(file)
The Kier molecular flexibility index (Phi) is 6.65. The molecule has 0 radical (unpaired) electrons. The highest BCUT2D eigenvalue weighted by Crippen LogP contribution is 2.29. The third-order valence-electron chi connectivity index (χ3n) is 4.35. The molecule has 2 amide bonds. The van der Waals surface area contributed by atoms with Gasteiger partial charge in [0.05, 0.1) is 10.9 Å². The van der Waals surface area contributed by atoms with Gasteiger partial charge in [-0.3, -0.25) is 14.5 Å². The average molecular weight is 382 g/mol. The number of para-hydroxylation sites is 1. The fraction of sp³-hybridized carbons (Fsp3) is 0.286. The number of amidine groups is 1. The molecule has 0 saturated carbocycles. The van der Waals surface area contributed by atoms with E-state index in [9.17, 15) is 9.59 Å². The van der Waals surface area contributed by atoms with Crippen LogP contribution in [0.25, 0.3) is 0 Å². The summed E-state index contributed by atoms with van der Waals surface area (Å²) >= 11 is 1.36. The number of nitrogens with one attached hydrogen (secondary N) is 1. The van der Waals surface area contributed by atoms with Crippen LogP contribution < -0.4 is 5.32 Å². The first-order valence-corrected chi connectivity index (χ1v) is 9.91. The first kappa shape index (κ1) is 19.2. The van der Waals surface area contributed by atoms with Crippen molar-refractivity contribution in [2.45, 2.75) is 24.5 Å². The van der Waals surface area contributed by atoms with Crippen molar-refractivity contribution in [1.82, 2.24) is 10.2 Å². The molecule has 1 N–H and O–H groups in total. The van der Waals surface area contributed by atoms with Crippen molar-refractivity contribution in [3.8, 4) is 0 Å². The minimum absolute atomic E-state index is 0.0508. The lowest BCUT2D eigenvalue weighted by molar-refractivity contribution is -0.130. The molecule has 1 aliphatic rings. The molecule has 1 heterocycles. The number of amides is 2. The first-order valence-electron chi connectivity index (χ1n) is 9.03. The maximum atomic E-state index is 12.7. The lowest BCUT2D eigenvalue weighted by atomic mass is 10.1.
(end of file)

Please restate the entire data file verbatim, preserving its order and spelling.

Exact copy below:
The Kier molecular flexibility index (Phi) is 6.65. The molecule has 0 radical (unpaired) electrons. The highest BCUT2D eigenvalue weighted by Crippen LogP contribution is 2.29. The third-order valence-electron chi connectivity index (χ3n) is 4.35. The molecule has 2 amide bonds. The van der Waals surface area contributed by atoms with Gasteiger partial charge in [0.05, 0.1) is 10.9 Å². The van der Waals surface area contributed by atoms with Gasteiger partial charge in [-0.3, -0.25) is 14.5 Å². The average molecular weight is 382 g/mol. The number of para-hydroxylation sites is 1. The fraction of sp³-hybridized carbons (Fsp3) is 0.286. The number of amidine groups is 1. The molecule has 0 saturated carbocycles. The van der Waals surface area contributed by atoms with E-state index in [9.17, 15) is 9.59 Å². The van der Waals surface area contributed by atoms with Crippen LogP contribution in [0.25, 0.3) is 0 Å². The summed E-state index contributed by atoms with van der Waals surface area (Å²) >= 11 is 1.36. The number of nitrogens with one attached hydrogen (secondary N) is 1. The van der Waals surface area contributed by atoms with Crippen LogP contribution < -0.4 is 5.32 Å². The first-order valence-corrected chi connectivity index (χ1v) is 9.91. The first kappa shape index (κ1) is 19.2. The van der Waals surface area contributed by atoms with Crippen molar-refractivity contribution in [2.45, 2.75) is 24.5 Å². The van der Waals surface area contributed by atoms with Crippen molar-refractivity contribution in [1.82, 2.24) is 10.2 Å². The molecule has 1 N–H and O–H groups in total. The van der Waals surface area contributed by atoms with Crippen molar-refractivity contribution in [3.8, 4) is 0 Å². The minimum absolute atomic E-state index is 0.0508. The lowest BCUT2D eigenvalue weighted by molar-refractivity contribution is -0.130. The molecule has 1 aliphatic rings. The molecule has 1 heterocycles. The number of amides is 2. The first-order valence-electron chi connectivity index (χ1n) is 9.03. The maximum atomic E-state index is 12.7. The lowest BCUT2D eigenvalue weighted by atomic mass is 10.1.